- building relationships
- providing word walls and sentence starters,
- or allowing for retakes on assessments.
It's also imperative that the instructor cultivates a classroom environment that encourages risk-taking and making mistakes, pushing students to see these as part of the learning process. One of the approaches that has worked in my class to allow students to feel more comfortable in taking a risk is learning about the different levels of proficiency and seeing where they are now and how they can grow instead of focusing on all that is wrong.
Most of this is nothing new to teachers. We always strive to build connections with students and create welcoming classrooms, but doing so in a post-lockdown era presents a unique set of challenges. Students and teachers are wearing masks which can make speaking with someone difficult; we are trying to remain socially distant, and in some cases we still meet in a hybrid learning environment. I have been able to make connections by doing weekly check ins, calling out students’ birthdays, giving surveys, and allowing for student choice.
We always strive to build connections with students and create welcoming classrooms, but doing so in a post-lockdown era presents a unique set of challenges.
Task-Based Activities to Lower the Affective Filter
Using task-based activities is another way to lower the affective filter. Tasks allow students to engage with language that focuses on communication, allowing them to put aside anxiety about using the language and become “immersed in performing their activities for their own communicative value, for their own intrinsic meaningfulness to their learning experience and to their lives” (Luna-Escudero-Alie, 2018, p. 150). Easier said than done, of course. No matter how authentic a task, students may balk at immersing themselves in a task right away. When designing a task, it's important to consider factors that will influence students' response to it, like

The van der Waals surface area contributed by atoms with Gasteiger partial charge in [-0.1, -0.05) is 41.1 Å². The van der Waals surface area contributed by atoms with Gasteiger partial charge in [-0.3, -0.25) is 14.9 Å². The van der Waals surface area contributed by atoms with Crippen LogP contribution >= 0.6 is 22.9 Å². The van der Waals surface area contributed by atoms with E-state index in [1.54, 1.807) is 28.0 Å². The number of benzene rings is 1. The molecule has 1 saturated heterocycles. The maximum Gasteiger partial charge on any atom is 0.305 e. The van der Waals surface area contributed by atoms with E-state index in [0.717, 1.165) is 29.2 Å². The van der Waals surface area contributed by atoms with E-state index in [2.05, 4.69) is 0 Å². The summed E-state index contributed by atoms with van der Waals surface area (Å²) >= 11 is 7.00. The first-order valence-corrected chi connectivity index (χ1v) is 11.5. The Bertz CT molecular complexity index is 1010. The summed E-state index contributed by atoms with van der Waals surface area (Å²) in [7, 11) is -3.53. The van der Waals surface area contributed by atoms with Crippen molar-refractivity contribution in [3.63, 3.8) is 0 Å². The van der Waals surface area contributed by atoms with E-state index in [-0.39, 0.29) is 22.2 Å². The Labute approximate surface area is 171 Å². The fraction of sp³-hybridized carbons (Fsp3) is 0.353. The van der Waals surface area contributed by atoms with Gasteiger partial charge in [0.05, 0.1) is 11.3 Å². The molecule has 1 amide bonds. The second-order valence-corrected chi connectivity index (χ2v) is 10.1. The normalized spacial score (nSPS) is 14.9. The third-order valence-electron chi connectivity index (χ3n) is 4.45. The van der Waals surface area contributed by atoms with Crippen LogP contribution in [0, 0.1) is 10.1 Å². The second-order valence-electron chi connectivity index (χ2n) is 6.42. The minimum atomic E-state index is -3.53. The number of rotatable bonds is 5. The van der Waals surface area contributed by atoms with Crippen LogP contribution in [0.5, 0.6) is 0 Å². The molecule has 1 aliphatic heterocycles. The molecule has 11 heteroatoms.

- Clarity of the instructions
- Student interest in this task, and
- Applicability to their lives
Some of the daily tasks that I enjoy using are dictations, describing a picture, recitation, short written responses to simulate a conversation, short simulated spoken conversations, and spoken or written responses to a prompt. Students can complete short tasks using familiar topics to help them be more comfortable using the target language. These tasks allow them to practice on their own before engaging in spontaneous communication with each other or with me.
Example #1 - Finding a Roommate
In the example below, students read about someone who is searching for a roommate and are tasked with leaving a voicemail comparing their morning routine. Completion of the task entails students stating whether or not this person would make a good potential roommates. This task requires them to use the interpretive and presentational modes of communication. Click on the button below the picture to import this task into your Extempore account.
Example #2 - Greetings + Introductions
The next example is a review of greetings and introductions. Students were writing answers to five questions in order to simulate a text conversation to meet and get to know someone. The task requires interpersonal writing.
Example #3 - Describing a Sport
This last example requires a video response to demonstrate presentational speaking. Students were asked to describe their favorite sport during a unit about sports and healthy lifestyles.
Low-pressure tasks like theses allow students to use a variety of communication modes to practice familiar topics. When seeking to lower students’ affective filters, we must first create a community within the classroom that is built on being open-minded and using our mistakes to learn. By giving students many opportunities to use the language for a communicative task, they can gain confidence and grow in comfort when using the language for spontaneous communication.
American Colombian Academy. (2020). Motivation to Learn and the Affective Filter. ACA Explorers Blog. Retrieved from https://www.acaexplorers.com/b...;
Burgess, S., & Sievertsen, H. H. (2020, April 1). The impact of covid-19 on Education. VOX, CEPR Policy Portal.
Du, X. (2009). The Affective Filter in Second Language Teaching . Asian Social Science, 5(8), 162–165.
Luna-Escudero-Alie, M.-E. (2018). Lowering the Affective Filter in Task-Based Activities. WEI International Academic Conference Proceedings. Retrieved from https://www.westeastinstitute....;
Schütz, Ricardo E. "Stephen Krashen's Theory of Second Language Acquisition" English Made in Brazil<;. Online.